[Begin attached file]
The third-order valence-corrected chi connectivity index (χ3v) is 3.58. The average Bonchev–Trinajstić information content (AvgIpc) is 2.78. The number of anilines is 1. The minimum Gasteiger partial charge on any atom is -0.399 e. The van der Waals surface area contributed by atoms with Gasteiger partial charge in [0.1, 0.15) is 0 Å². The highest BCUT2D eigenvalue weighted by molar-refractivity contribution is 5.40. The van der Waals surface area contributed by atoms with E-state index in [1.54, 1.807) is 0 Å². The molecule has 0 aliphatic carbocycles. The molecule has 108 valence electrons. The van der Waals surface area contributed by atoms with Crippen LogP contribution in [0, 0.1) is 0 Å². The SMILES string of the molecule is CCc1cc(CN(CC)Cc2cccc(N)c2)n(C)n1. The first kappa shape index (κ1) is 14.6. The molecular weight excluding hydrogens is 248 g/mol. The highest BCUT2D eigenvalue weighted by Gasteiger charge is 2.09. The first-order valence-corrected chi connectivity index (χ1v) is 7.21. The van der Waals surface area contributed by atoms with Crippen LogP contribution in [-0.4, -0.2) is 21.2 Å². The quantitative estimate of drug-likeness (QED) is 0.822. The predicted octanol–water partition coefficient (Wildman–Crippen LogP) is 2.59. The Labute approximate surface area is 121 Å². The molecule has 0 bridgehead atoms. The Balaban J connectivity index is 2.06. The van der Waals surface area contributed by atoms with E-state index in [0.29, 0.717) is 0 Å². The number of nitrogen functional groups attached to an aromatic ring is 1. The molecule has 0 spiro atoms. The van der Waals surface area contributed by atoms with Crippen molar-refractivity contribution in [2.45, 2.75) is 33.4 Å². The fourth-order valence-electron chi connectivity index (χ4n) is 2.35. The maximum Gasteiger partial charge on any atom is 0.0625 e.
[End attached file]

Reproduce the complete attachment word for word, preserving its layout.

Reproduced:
The third-order valence-corrected chi connectivity index (χ3v) is 3.58. The average Bonchev–Trinajstić information content (AvgIpc) is 2.78. The number of anilines is 1. The minimum Gasteiger partial charge on any atom is -0.399 e. The van der Waals surface area contributed by atoms with Gasteiger partial charge in [0.1, 0.15) is 0 Å². The highest BCUT2D eigenvalue weighted by molar-refractivity contribution is 5.40. The van der Waals surface area contributed by atoms with E-state index in [1.54, 1.807) is 0 Å². The molecule has 0 aliphatic carbocycles. The molecule has 108 valence electrons. The van der Waals surface area contributed by atoms with Crippen LogP contribution in [0, 0.1) is 0 Å². The SMILES string of the molecule is CCc1cc(CN(CC)Cc2cccc(N)c2)n(C)n1. The first kappa shape index (κ1) is 14.6. The molecular weight excluding hydrogens is 248 g/mol. The highest BCUT2D eigenvalue weighted by Gasteiger charge is 2.09. The first-order valence-corrected chi connectivity index (χ1v) is 7.21. The van der Waals surface area contributed by atoms with Crippen LogP contribution in [-0.4, -0.2) is 21.2 Å². The quantitative estimate of drug-likeness (QED) is 0.822. The predicted octanol–water partition coefficient (Wildman–Crippen LogP) is 2.59. The Labute approximate surface area is 121 Å². The molecule has 0 bridgehead atoms. The Balaban J connectivity index is 2.06. The van der Waals surface area contributed by atoms with E-state index in [0.29, 0.717) is 0 Å². The number of nitrogen functional groups attached to an aromatic ring is 1. The molecule has 0 spiro atoms. The van der Waals surface area contributed by atoms with Crippen molar-refractivity contribution in [2.45, 2.75) is 33.4 Å². The fourth-order valence-electron chi connectivity index (χ4n) is 2.35. The maximum Gasteiger partial charge on any atom is 0.0625 e.